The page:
I have an application that I will need to put a 30deg. and 75deg. bends on the same plane on a 30" length of 1/2" EMT. This will be a production part. Is there a machine to do this? Has anybody seen internal or external plastic caps for conduit? This will be a handle for a cleaning tool.
I could do it on a punch press but that sounds just plain frightening. Or, are there off-shelf dies I could use on my 50-ton hydraulic press? (seems like overkill and it's slow)
I've been researching all night and have had a series of epiphanies. I figure about 4k pieces/mo and with a bit of futzing in the shop I think I can do the whole thing in-house...cheap! Made in the USA baby, by American union people! The friggin' Chinks can kiss my hairy ass!
First, did you know the premier mfr of emt benders is Gardner? LOL!!!
Since your application is non-critical, you *could* do these by hand, kluging together some stop clamped to your workbench and a some simple floor jig. Very easy, BUT you need some length of tube to make these bends, proly a min of 2-3 ft for 1/2".
You should be able to rig sumpn in a vise to bend this emt in a horz'l plane, along the lines of an hvac hand bender or a Diacro, to do these, as well, poss. using a Gardner hand bender.
Industrial electricians use a hydraulic version of this for repeat bends, or for large tube. I'm sure these are expensive, tho, but there are many diy designs for this, as well, and your press could be set for max speed -- using the Gardner hand bender as your die..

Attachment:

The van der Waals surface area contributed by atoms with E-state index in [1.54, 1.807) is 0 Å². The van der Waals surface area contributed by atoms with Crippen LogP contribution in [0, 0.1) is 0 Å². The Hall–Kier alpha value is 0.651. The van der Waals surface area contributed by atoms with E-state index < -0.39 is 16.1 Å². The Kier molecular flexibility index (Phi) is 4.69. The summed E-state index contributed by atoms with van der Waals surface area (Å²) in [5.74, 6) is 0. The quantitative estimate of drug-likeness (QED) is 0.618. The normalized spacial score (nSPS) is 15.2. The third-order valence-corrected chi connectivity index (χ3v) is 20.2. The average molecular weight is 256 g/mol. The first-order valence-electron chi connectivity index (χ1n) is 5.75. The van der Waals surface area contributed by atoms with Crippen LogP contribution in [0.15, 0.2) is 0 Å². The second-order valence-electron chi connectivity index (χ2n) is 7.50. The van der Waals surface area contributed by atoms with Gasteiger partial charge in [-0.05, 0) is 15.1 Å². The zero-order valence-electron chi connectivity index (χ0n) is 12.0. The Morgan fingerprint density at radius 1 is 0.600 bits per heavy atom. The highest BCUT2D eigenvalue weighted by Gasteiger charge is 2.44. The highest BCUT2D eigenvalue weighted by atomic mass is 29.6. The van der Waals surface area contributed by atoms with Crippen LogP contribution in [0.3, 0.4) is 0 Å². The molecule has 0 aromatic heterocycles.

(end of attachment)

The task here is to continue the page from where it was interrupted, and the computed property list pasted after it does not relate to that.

Also, you can buy premade 90 deg bends in emt, mebbe you can just cut at the right angle, if you don't need straight tube at both ends.
Caps: mebbe some standard tube size cap can be force fit. emt is an odd size, but they make these caps for all size tubings/gauges, so mebbe one comes close. I think msc has these.
Attaboy! I knew you couldn't resist the chance to build a machine to do it. I know I couldn't.
Lessee ... the cut-to-length piece is placed/dropped* on the bender. A hydraulic clamp grabs it between the 2 bend points. Hydraulic cylinders push rollers or shoes to bend the pipe against dies. The piece is unclamped and lifted/popped* out. Maybe 5 second cycle.
The rollers/shoes are on arms the same radii as the bends/dies so the hydraulic pusher doesn't have to worry about the motion path.
'Course there's a gazillion details to work out, but that's the fun of it. Hey, can I come work for you building this?
- it seems like straight, 30" pieces of 1/2" conduit could be automatically fed from a hopper. And the bent piece popped out into a basket. Totally automated.
Any standard hydraulic tubing bender could be tooled up for it, Tom. You'd probably want a mandrel-crimped style of bend for strength. Those look like they've been collapsed in on themselves on the inside of the bend.
I was gonna say "Dayum, that's a large brush to use such bristles as EMT, Tawm!"
Roll your own dies and/or bender, Tom. Or go new, but the Greenlees put simple bends in, keeping the inside of the tubing completely clear.
-- You are today where your thoughts have brought you; you will be tomorrow where your thoughts take you. -- James Lane Allen
How precise does it have to be? An experienced electrician can use a hand bender to make pretty consistent bends repeatedly. There are hydraulic conduit benders, but I never needed one for stuff 1" and smaller.
Gardner Bender manual conduit benders come with an instruction book. Follow the book and your pieces fit pretty well. I can make bends pretty darn fast, and if I had to do say 10 pieces the same, I would just mark them all then bend them all.